YouTube is crammed with thumbnails of shocked people surrounded by shopping bags. A haul is simply a video in which an influencer shows the large number of purchases they have made within a small amount of time. Hauls are incredibly popular and still on the rise with creators taking to TikTok to share their buys.
The videos are often a useful way for viewers to receive a review of items they are considering spending money on before they shell out and put in an order. With the influx in online shopping from unreliable sites such as AliExpress and even your run of the mill fast fashion sites like BooHoo, it’s hard to assess the quality of an item from its photoshopped pictures. Influencers have the opportunity to share whether a brand is worth a viewers’ hard-earned cash or not – potentially saving their audience time and money.
The setup of haul videos is just as important as the content shown off. They are often done so you feel as though you’re sitting with a friend as they go through their shopping and look to you for approval on their finds. In this sense, it’s comparable to ASMR and offers a facade of social interaction through lonesome times.
Hauls are also a great way to keep audiences up to date with new items and trends, as well as inspire them to step out of their comfort zones and try new things. The videos can be helpful for people struggling to find their style; younger viewers who are just stepping into fashion for example. Influencers with different body types can also offer insight on what clothing best accentuates their features and pass down what they’ve learnt to their fans – the videos offer a roadmap that people in real life might not.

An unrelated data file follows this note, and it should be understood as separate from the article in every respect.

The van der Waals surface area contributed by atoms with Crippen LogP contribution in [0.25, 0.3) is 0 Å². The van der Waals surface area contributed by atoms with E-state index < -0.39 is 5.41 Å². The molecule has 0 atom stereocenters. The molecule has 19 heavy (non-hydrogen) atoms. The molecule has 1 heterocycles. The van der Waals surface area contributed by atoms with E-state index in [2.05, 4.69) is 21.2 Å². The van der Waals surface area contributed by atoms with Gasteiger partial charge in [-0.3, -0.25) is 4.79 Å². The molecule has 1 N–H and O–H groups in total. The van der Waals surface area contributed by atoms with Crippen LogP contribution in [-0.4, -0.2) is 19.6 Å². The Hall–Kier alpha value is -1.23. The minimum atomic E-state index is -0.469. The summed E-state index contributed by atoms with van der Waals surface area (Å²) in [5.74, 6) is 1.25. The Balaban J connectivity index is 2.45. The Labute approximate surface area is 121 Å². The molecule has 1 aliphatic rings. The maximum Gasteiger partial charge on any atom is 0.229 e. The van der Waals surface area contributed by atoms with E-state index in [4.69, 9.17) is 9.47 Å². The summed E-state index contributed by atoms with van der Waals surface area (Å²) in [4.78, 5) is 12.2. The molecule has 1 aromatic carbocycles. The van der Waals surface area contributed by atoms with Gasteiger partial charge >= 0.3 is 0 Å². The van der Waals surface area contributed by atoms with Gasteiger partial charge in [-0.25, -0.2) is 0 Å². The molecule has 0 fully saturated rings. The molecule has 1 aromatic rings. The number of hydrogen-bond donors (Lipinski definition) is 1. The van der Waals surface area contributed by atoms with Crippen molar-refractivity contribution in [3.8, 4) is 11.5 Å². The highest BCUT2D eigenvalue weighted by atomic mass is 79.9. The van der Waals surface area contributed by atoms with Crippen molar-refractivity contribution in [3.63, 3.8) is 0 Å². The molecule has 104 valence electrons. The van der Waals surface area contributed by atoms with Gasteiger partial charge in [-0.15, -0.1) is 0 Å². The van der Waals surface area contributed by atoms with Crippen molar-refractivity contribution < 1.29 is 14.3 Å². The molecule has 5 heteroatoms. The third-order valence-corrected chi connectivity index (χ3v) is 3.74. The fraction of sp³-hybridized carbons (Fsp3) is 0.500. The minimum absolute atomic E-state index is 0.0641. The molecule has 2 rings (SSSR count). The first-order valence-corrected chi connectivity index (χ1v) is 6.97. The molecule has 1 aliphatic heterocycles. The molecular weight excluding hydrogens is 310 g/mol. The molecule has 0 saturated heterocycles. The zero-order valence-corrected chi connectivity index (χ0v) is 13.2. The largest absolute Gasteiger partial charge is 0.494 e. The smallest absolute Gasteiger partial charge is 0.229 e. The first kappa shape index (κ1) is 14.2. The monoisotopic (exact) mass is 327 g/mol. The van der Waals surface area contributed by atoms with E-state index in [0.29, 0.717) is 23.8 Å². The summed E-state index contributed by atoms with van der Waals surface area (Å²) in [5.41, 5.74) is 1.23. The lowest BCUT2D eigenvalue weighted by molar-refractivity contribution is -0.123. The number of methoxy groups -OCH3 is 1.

But the road map may be less of a yellow brick road and more of an out of reach, pricey, and sometimes even sketchy high street.
One of the biggest issues surrounding haul videos has been ‘resolved’ by stricter laws. These laws force influencers to state when items have been sent to them or they’ve been paid to talk about them. Before the laws came in, influencers often got paid to talk about an item and encourage their viewers to purchase it without divulging that they were paid to do so. Now, the same thing still happens but at some point in the video, the influencer will mention they have been paid to share the item – the reviews are still good and people are still encouraged to buy the product.